Whose bright idea was it to put the starting line four blocks away from registration?  We ran two more blocks, then emptied the envelopes onto the sidewalk, sorted it out and started getting numbers pinned on shirts.  The tracker had a diagram on it showing how to thread it into the shoelaces before tying. I untied Dave's shoe and threaded the thing on as fast as I could.  Mike did his own and asked me if it was okay.
It looked okay from the hasty glance I took.  
I told Dave to stuff all the junk back into the envelopes while I pinned Mike's number on, then we RAN up the street to the starting line.  The official said three minutes to the start. 

We made it.  Whew.  I can relax and take pictures now. 





Then Mike tells me the tracker has fallen off his shoe!!!!! 
I told him to watch for me as he went by and if I found it I'd hand it to him.  More running!  Of course since the street was blocked off we had veered at will from sidewalk to street and back again, which gave me a lot more area to cover when I ran back to search. 
I found it a block and a half back, then RAN back to the starting line.  I told Mike to just carry it in his hand.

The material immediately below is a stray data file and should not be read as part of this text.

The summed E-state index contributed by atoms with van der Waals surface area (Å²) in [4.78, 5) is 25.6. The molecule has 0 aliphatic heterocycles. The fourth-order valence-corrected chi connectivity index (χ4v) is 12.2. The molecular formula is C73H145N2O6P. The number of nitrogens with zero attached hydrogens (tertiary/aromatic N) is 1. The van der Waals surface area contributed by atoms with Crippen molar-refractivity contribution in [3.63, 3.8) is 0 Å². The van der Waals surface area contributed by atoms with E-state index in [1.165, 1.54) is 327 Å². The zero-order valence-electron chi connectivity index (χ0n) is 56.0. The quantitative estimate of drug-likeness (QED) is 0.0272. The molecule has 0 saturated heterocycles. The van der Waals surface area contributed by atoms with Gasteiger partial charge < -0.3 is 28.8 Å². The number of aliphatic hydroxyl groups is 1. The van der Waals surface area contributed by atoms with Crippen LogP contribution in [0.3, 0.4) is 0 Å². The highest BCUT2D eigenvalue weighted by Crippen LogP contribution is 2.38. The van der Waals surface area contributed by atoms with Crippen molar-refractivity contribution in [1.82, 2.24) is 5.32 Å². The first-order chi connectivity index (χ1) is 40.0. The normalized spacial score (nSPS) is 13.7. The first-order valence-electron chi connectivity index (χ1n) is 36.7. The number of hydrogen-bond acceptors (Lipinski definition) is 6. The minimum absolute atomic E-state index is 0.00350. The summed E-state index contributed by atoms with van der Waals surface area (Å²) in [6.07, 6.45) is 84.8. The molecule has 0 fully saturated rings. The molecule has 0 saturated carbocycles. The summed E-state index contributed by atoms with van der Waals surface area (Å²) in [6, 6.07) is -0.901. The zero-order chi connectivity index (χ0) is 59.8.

They started counting down, 10, 9, 8...

I got a video of the start, then once the whole herd had gone down the street, I wandered to the privacy of the nearest low-hanging tree and burst into tears. 
I heard somebody say, "She's got some kind of pain". 
Yeah, but it's okay, it's just the pain of being alive. 

I'm not a morning person!  I have to get up slowly, and play with my computer for two hours before I'm fully awake and can start doing any kind of work.  If I ignore that and start burning my engines too early, I'll be zonked out and needing a nap by noon.  Or I can sprint in my flipflops for ten minutes at 8:00 am, and there you see the results being commented on by the general public. 
At least I had sunglasses in my purse, so I didn't have to endure any further remark once my act was back together. 

Ed found a parking spot and walked over with the girls, in time to see the boys run down the street.
The 3k went all the way around Capitol Lake and back, to a huge red arch with FINISH on it, very classy. 



Dave did really well.  He was the 4th kid to come in and still going strong.  It was exciting to see him so soon! 
Mike came a few minutes later and was working hard.  With those big shoulders and that taper he's getting on him, he's a magnificent little guy but not a runner! 
I saw them give him a funny look when he just dropped his chip into the basket after carrying it in his hand the whole way.